The emergence of large numbers of genetically altered rodents can also be monitored in this manner by central dispersion of teams of technologists under the line command of clinical veterinarians. Successful monitoring has already been achieved in some places and was recently described in Lab Animal (Hampshire and others 2000a,b).
Shifting Responsibility for Performance Standards
Additionally, it is not reasonable to expect today's scientist to be clinically knowledgeable or experienced about veterinary medicine; therefore the development and line accountability of such teams of clinical veterinarians and technologists
are absolute requirements for accomplishing this task. In the context of research budgets, this approach is easily achieved by a shift from engineering standards toward greater emphasis on veterinary performance standards. However responsible, the scientists can be unrealistically expected to understand or have time to fully manage such key animal populations. There must be responsibility, collaboration, and authority of clinical veterinary staff.
ESTABLISHMENT OF PREREVIEW
Finally, part of ILAR's directive today was to provide guidance to USDA's inclusion of alternative searches in Policy 11. I have not heard anyone call this a similarities search, but having performed such searches, I believe the existing directive does not enhance science or animal care. The current policy and enactment drive away scientists rather than enlisting their cooperation because it is described and viewed as a barrier rather than an opportunity. A better solution is to require a prereview in which the attending veterinary staff search human and animal-similar literature for the purposes of seeking answers to confounding variables, stress and pain outcomes, and case management of human or animal-similar patients.
Alternatives, in my opinion, are most beneficial when viewed as refinements to animal care and study design. If such a search were undertaken prospectively for these purposes, compliance with responsible use of animals would often develop naturally.
SCIENTIFIC JOURNALS AS FACILITATORS
I must mention literature because methods that describe adequate animal care and monitoring are frequently not part of scientific journal reporting. Many investigators argue that their science does not need refinement because the methods they are utilizing have been reproduced time and again according to proven methods. Many will also try to pool controls from previous work in which no pain and distress management schemes were utilized. I contend, however, that many methods are missing from such papers. A preponderance of papers reviewed, do not mention analgesic programs and leave the reader to wonder if compliance really existed at all.
One must understand that the recalcitrant scientist will continue to ignore Policy 11 directives but will still cater to the scientific journals under today's “publish or perish” conduct. If the majority of exemplary publications were also to include a section specifically describing pain and distress monitoring, duration, and intervention criteria, the mainstay of scientists would also conform to that standard. A commensurate education in Policy 11 guidelines and journal management would be very useful for achieving this goal.
I have attempted to describe a pain classification system that is substantive when viewed retrospectively. It assumes strong veterinary action in prereview, the design of a pilot, and retrospective adjustment of protocols not only so that accurate reporting is performed, but also so that the public can be made more aware of which relief measures were meaningful. This system of veterinary collaboration, pilot design, and retrospective refinements and reporting affords more efficient experimental conduct with more accurate reporting of results and animal pain classification.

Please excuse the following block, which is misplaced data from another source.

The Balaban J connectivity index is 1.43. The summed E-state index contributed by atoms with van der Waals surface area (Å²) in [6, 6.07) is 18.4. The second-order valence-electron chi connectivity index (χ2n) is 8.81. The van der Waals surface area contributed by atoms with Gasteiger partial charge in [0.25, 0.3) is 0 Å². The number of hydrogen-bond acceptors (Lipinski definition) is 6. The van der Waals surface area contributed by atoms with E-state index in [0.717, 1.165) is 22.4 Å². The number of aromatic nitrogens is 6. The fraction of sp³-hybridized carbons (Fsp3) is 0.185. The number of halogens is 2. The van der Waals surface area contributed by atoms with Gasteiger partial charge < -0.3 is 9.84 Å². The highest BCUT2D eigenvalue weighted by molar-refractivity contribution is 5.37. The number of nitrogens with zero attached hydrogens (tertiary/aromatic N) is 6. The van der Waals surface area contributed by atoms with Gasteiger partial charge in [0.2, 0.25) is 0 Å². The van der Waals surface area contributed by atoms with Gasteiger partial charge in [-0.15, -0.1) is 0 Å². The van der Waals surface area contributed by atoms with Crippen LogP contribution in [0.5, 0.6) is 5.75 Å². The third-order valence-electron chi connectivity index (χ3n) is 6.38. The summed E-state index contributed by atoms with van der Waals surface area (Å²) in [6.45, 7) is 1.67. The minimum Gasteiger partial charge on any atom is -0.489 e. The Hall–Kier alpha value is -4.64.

Banai S., M.T. Jaklitsch, W. Casscells, M. Shou, S. Shrivastav, R. Correa, S.E. Epstein, and E.F.Unger. 1991. Effects of acidic fibroblast growth factor on normal and ischemic myocardium. Circ Res 69: 76-85.
Banai S., M.T. Jaklitsch, M. Shou, D.F. Lazarous, M. Scheinowitz, S. Biro, S.E. Epstein, and E.F.Unger. 1994. Angiogenic-induced enhancement of collateral blood flow to ischemic myocardium by vascular endothelial growth factor in dogs. Circulation 89: 2183-2189.
Hampshire V.A., C. McNickle, and J.A. Davis. 2000a. Red-carpet rodent care: Making the most of dollars and sense in the animal facility. Lab Anim 29: 40-45.
Hampshire V.A., C. McNickle, and J.A. Davis. 2000b. Technical team approaches to rodent care: Cost savings, reduced risk, and improved stewardship. Lab Anim 29: 35-39.
Rajanayagam M.A., M. Shou, V. Thirumurti, D.F. Lazarous, A.A. Quyyumi, L. Goncalves, J. Stiber, S.E. Epstein, and E.F. Unger. 2000. Intracoronary basic fibroblast growth factor enhances myocardial collateral perfusion in dogs. J Am Coll Cardiol 35: 519-526.
Shou M., V. Thirumurti, S. Rajanayagam, D.F. Lazarous, E. Hodge, J.A. Stiber, M. Pettiford, E.Elliott, S.M. Shah, and E.F. Unger. 1997. Effect of basic fibroblast growth factor on myocardial angiogenesis in dogs with mature collateral vessels. J Am Coll Cardiol 29: 1102-1106.
Unger E.F., S. Banai, M. Shou, M.T. Jaklitsch, E. Hodge, R. Correa, M. Jaye, and S.E. Epstein. 1993a. A model to assess interventions to improve collateral blood flow: Continuous administration of agents into the left coronary artery in dogs. Cardiovasc Res 27: 785-791.
Unger E.F., S. Banai, M. Shou, D.F. Lazarous, M.T. Jaklitsch, M. Scheinowitz, R. Correa, C.Klingbeil, and S.E. Epstein. 1994. Basic fibroblast growth factor enhances myocardial collateral flow in a canine model. Am J Physiol 299(Pt 2): H1588-H1595.
Unger E.F., C.D. Sheffield, and S.E. Epstein. 1990. Creation of anastomoses between an extracardiac artery and the coronary circulation. Proof that myocardial angiogenesis occurs and can provide nutritional blood flow to the myocardium. Circulation 82: 1449-1466.
Unger E.F., C.D. Sheffield, and S.E. Epstein. 1991. Heparin promotes the formation of extracardiac to coronary anastomoses in a canine model. Am J Physiol 260(Pt 2): H1625-H1634.
Unger E.F., M. Shou, C.D. Sheffield, E. Hodge, M. Jaye, and S.E. Epstein. 1996. Extracardiac to coronary anastomoses support regional left ventricular function in dogs. Am J Physiol 264(Pt 2): H1567-1574.